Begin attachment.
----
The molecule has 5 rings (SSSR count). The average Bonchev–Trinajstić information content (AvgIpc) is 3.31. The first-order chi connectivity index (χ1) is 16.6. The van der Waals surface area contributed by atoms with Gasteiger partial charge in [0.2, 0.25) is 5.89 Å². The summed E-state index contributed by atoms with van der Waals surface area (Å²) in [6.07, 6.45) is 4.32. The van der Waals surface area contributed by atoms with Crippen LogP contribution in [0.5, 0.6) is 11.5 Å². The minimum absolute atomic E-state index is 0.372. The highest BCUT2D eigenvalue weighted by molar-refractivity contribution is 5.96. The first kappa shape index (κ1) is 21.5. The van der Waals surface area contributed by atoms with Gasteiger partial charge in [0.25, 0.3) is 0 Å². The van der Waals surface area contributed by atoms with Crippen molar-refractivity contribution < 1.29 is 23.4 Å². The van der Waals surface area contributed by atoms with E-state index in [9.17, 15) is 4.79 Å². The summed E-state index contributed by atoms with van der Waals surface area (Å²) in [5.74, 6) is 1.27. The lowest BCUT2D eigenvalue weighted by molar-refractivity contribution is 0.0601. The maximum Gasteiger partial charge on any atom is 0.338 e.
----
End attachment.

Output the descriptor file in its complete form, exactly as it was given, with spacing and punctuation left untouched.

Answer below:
The molecule has 5 rings (SSSR count). The average Bonchev–Trinajstić information content (AvgIpc) is 3.31. The first-order chi connectivity index (χ1) is 16.6. The van der Waals surface area contributed by atoms with Gasteiger partial charge in [0.2, 0.25) is 5.89 Å². The summed E-state index contributed by atoms with van der Waals surface area (Å²) in [6.07, 6.45) is 4.32. The van der Waals surface area contributed by atoms with Crippen LogP contribution in [0.5, 0.6) is 11.5 Å². The minimum absolute atomic E-state index is 0.372. The highest BCUT2D eigenvalue weighted by molar-refractivity contribution is 5.96. The first kappa shape index (κ1) is 21.5. The van der Waals surface area contributed by atoms with Gasteiger partial charge in [0.25, 0.3) is 0 Å². The van der Waals surface area contributed by atoms with Crippen molar-refractivity contribution < 1.29 is 23.4 Å². The van der Waals surface area contributed by atoms with E-state index in [9.17, 15) is 4.79 Å². The summed E-state index contributed by atoms with van der Waals surface area (Å²) in [5.74, 6) is 1.27. The lowest BCUT2D eigenvalue weighted by molar-refractivity contribution is 0.0601. The maximum Gasteiger partial charge on any atom is 0.338 e.